Serum glycated albumin levels are influenced by smoking status, independent of plasma glucose levels.Acta Diabetol. 2009 Jun; 46(2):141-4.AD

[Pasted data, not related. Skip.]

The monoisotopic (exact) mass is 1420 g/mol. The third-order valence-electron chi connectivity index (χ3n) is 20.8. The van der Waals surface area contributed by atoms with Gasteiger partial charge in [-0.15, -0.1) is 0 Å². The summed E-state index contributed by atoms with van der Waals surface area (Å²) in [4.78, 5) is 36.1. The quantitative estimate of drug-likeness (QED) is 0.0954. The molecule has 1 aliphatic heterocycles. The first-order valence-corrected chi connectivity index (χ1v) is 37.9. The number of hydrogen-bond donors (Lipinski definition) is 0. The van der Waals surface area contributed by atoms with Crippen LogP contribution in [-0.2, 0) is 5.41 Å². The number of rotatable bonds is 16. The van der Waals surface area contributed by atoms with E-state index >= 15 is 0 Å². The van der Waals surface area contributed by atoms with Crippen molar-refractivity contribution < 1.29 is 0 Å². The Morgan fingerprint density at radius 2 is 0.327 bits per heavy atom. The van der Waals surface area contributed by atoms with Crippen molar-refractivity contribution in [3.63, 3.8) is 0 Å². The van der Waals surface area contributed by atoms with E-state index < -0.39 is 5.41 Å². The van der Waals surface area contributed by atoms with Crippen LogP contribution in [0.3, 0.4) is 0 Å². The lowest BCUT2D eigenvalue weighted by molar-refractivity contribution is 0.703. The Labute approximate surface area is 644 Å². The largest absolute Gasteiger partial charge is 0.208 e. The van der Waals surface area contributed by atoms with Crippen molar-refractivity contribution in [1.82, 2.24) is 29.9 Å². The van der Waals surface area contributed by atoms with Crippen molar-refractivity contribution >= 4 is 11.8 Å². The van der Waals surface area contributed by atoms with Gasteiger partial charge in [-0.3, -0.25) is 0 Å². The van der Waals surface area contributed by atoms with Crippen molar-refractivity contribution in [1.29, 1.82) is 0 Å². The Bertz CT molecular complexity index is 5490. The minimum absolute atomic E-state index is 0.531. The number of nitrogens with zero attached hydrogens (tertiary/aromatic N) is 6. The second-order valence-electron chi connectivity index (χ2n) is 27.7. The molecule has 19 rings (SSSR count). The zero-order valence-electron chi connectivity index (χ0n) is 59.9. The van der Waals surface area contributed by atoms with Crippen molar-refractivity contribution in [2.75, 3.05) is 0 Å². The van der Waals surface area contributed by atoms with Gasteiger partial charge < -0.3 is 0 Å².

Serum glycated albumin (GA) is the clinical markers reflecting recent plasma glucose levels. We have previously clarified that serum GA levels are low for obesity and chronic inflammation is involved in the obesity-associated decrease in GA levels through acceleration of albumin catabolism. The present study investigated whether smoking, which is a representative factor that increases CRP, affects serum GA levels. One hundred and three male subjects with normal glucose tolerance (70 nonsmokers, 33 smokers) were enrolled in this study. Smokers and nonsmokers displayed no significant differences in fasting plasma glucose (FPG), oral glucose tolerance test 2-h glucose and HbA(1C). CRP levels were significantly higher in smokers than in nonsmokers (P < 0.05). Serum GA levels were significantly lower in smokers than in nonsmokers (P < 0.05). Stepwise multivariate regression analysis identified FPG and age as positively associated, and BMI and smoking as negatively associated with serum GA levels. In conclusion, serum GA levels were significantly lower in smokers than in nonsmokers. Smoking was identified as a significant negative explanatory variable for serum GA levels. These findings suggest that the inflammation-induced acceleration of albumin metabolism may be involved in the mechanism by which smoking is associated with serum GA levels.